Always be shipping

Like a compelling headline or a purposeful user path, there’s nothing quite as satisfying as a well-written line of code. In digital, we all struggle with “good enough”– for the perfectionist copywriter, designer, or developer, when is something “done” and ready to ship off to production? With time and experience, we all figure out exactly when to close our documents and browser windows, let go, and get our work out there.

Release, revisit, revise

Letting go doesn’t always mean moving on. Taking the time to revisit old work is what separates those of us who have passion for our craft from those for whom it’s just a job.

For developers, looking back at old code shows progression in our ability to learn, apply new things, and break things down. Revisiting your own code — or even someone else’s– that may have worked flawlessly at the time can breathe fresh life into an established platform, integration, or system.

More flexibility, less risk

As developers, we want to know that when we make changes, it’s not going to break down the bigger picture. Sometimes, when we take a step back and look at an old project with brighter, more seasoned eyes, we can find new ways to approach a problem.

Recently here at Envisionit, we handled an integration with a client’s app and a customer relationship management system that hadn’t been modified since 2015. The integration was working smoothly, but a new set of requests for additional functionality came through and began to complicate the whole picture.

This integration updates a CRM record whenever it’s modified within our client’s app. Anytime we’d update a CRM record, we were forced to send over the entire set of data rather than only the data that had been changed.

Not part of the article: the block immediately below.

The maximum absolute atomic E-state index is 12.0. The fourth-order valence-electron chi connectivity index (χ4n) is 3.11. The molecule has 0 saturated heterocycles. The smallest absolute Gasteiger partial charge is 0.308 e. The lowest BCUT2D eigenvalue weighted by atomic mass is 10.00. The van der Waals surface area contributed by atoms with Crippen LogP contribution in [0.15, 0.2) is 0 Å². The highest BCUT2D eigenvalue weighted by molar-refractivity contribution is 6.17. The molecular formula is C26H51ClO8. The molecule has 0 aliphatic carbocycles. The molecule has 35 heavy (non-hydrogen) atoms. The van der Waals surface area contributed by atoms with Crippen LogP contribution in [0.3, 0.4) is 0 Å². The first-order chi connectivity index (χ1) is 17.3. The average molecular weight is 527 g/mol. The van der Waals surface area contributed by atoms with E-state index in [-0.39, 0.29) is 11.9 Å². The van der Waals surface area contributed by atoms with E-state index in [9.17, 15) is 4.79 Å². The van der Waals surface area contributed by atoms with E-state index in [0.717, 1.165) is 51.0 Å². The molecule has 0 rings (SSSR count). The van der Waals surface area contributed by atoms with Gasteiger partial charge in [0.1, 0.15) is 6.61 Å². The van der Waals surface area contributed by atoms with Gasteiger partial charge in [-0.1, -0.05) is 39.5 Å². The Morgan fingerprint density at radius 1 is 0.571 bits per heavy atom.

Then, a new requirement came through to update a date field in the CRM after a certain event occurred in the app for 2 out 3 record types, and the value to be updated was only readily available after the event. Different record types now needed to have different values sent, and this forced us to have many unnecessary conditionals to support all record types.

Our solution was to use the CRM’s other API and update fields as needed. Now we can handle additional feature requests much more easily, we have fewer conditionals, code is readable, and it’s much easier to test.

The result is that the integration is more flexible, and deploying new changes is increasingly less risky.

A delicate balance between speed and quality

Being humble, focusing on the final outcome, always striving to do better, and not taking our work too personally are all things that drive us here at Envisionit. And While creatives and the account team are the ones on the front line, this runs even deeper for our developers.

For one of our clients, we’d initially built a small frontend app using an old Javascript framework. While it served its purpose, it was becoming increasingly more difficult to add new features. So, our solution was to completely rebuild it in a new Javascript framework. This not only allowed us to apply our knowledge gained over the past few years, but it made things easier for us and our clients as well. Even after building in the new framework, there could be improvements–and as we become more efficient, our software becomes so, and provides even more value to our users.

Finding ways to look at old code from a new perspective

While we don’t pretend to know everything, we do have the ability and the drive to learn something new every day. So how do Envisionit developers stay on their toes and keep from getting rusty?

There are certain tried-and-true sources that are my go-tos and help me stay sharp. Attending conferences is a great motivator, and one of the best ways to expose yourself to new ideas– I always learn new things when I spend time with different types of people with various professional backgrounds. I also use to aggregate all of my favorite blogs into one programming feed, and I attend local dev meetups to meet peers and stay up-to-date on what’s going on in the dev world.

Being in a state of constant learning, staying humble, and being open to new ideas will not only benefit your own code, but the code of your coworkers and clients–ultimately to the benefit of your end user.

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